Ping-Chih Ho
Tumor immunology, Tumor microenvironment


MS, Institute of Biochemical Science, National Taiwan University, 2004-2006

PhD, Department of Pharmacology, University of Minnesota, 2008-2012

Postdoctoral fellow, Department of Immunobiology, Yale University, 2012-2015

Assistant Professor, Department of Oncology, University of Lausanne, 2015-2019

Associate Professor, Department of Oncology, University of Lausanne, 2019-present

I am a cancer immunologist, and my research focuses on immunometabolism in T cells and macrophages. My laboratory explores how the metabolic crosstalk between cancer cells and tumor-infiltrating immune cells shapes the immunosuppressive microenvironment that helps tumors evade immune clearance. Our ultimate goal is to exploit this knowledge to develop interventions to reprogram the tumor microenvironment, reverse immunosuppression and broaden and boost the efficacy of cancer immunotherapy.

My interests in cancer biology and signaling cascades began during my undergraduate and postgraduate training toward a master’s degree at National Taiwan University and grew over the course of my graduate studies toward a PhD at the University of Minnesota. During my postdoctoral training with Susan Kaech at Yale University, I focused on how T cells utilize aerobic glycolysis to support productive T cell immune responses and demonstrated how cancer cells evade T cell immunosurveillance by depriving infiltrating T cells of glucose, which is consumed in large amounts by malignant cells.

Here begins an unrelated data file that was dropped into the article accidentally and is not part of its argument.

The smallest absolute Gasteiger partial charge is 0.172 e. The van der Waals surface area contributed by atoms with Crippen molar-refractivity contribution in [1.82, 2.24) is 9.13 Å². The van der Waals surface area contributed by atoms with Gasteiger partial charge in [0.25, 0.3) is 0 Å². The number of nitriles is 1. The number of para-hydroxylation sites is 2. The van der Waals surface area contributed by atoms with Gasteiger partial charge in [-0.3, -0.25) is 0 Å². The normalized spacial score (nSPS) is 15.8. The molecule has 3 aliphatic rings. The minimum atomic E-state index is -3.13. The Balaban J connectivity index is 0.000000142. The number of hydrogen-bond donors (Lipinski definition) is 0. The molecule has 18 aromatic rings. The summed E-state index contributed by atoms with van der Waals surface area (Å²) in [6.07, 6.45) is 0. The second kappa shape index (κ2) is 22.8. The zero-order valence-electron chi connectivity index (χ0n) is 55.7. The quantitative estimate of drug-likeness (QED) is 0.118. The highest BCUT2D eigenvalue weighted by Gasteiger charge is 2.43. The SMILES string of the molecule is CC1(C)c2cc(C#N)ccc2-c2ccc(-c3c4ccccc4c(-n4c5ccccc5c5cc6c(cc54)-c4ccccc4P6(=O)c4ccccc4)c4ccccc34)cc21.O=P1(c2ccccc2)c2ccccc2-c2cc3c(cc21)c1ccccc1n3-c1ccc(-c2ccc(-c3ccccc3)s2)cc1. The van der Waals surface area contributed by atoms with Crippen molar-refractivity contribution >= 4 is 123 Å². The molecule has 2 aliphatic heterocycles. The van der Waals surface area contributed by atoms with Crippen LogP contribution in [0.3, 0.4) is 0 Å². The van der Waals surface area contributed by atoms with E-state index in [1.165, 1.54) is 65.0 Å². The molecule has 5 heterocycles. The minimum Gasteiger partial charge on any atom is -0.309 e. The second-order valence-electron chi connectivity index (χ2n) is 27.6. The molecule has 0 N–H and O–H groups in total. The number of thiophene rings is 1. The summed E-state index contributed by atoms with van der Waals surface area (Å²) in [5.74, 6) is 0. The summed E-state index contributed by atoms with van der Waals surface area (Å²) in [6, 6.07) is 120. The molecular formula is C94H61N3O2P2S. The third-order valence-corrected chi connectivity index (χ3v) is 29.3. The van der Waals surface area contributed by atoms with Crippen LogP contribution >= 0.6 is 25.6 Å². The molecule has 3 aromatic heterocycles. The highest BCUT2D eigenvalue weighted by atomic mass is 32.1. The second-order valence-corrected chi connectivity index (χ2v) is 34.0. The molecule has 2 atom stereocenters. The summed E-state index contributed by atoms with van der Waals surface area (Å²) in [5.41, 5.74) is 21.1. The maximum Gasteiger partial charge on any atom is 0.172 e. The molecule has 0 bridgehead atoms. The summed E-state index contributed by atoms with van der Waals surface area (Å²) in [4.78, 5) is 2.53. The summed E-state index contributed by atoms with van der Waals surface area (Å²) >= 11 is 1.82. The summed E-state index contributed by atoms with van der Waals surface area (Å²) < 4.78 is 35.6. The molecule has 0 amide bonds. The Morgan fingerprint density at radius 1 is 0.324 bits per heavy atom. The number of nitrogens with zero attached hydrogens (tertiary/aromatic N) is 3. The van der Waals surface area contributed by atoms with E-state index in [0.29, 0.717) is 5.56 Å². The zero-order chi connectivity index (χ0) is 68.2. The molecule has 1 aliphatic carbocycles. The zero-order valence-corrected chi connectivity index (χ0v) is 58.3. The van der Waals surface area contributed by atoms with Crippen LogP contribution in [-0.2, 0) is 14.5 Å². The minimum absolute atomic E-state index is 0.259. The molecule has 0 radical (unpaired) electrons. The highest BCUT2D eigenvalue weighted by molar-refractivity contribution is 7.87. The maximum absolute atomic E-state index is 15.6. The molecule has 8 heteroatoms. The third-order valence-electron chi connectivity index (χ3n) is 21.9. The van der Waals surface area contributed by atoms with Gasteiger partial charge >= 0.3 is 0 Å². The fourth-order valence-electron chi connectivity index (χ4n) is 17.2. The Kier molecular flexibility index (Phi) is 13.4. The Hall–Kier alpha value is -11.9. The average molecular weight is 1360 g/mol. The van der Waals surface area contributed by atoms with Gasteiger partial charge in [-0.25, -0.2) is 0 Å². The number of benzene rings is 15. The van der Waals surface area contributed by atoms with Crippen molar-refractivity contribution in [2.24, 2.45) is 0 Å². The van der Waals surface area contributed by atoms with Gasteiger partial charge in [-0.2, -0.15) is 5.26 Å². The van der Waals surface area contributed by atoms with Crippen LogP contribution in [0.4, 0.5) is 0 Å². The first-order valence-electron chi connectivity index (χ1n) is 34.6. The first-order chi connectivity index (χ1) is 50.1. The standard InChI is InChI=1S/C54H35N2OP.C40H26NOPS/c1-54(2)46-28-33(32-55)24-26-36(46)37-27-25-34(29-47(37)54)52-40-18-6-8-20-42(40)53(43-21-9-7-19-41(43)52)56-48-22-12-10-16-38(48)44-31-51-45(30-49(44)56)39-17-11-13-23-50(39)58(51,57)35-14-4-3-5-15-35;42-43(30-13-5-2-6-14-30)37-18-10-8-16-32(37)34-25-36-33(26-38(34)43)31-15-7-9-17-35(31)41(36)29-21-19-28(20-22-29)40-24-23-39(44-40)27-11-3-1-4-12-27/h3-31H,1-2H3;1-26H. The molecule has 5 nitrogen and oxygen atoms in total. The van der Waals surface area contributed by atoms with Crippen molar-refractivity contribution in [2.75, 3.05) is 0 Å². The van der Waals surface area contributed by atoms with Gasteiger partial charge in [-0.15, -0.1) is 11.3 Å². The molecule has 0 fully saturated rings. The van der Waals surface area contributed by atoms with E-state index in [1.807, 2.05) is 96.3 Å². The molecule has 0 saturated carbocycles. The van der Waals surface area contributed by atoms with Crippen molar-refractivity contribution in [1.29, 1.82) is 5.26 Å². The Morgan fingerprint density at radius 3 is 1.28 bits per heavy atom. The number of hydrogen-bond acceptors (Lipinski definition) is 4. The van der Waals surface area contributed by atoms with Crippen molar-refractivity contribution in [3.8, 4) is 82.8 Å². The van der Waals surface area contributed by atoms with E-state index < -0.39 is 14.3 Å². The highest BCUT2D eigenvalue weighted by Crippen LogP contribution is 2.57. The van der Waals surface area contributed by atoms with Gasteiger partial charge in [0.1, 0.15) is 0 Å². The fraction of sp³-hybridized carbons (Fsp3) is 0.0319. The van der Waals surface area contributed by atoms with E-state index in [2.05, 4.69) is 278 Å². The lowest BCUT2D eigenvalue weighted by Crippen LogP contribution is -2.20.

I was recruited as an adjunct Ludwig scientist and tenure-track assistant professor in the Department of Oncology at the University of Lausanne in 2015 and became a full member of the Ludwig Institute in 2023, when I was promoted to full professor at the University of Lausanne.

My work is establishing a fundamental understanding of  how tumor cells evade immunosurveillance through their metabolism, and how we can preprogram the metabolic machinery of immune cells to improve immunotherapy. My work is also delineating links between metabolic processes, signaling cascades and epigenetic programming in the activation and differentiation of T cells and macrophages.

I have been fortunate to receive several awards, including the Swiss Bridge Award, Anna Fuller Award, Cancer Research Institute-CLIP investigator award, Melanoma Research Alliance-SITC Young investigator Award and a European Research Council Starting Grant. I was recently named a member of the European Molecular Biology Organization’s Young Investigator Programme. I am also a member of the editorial board of the journal Immunometabolism.


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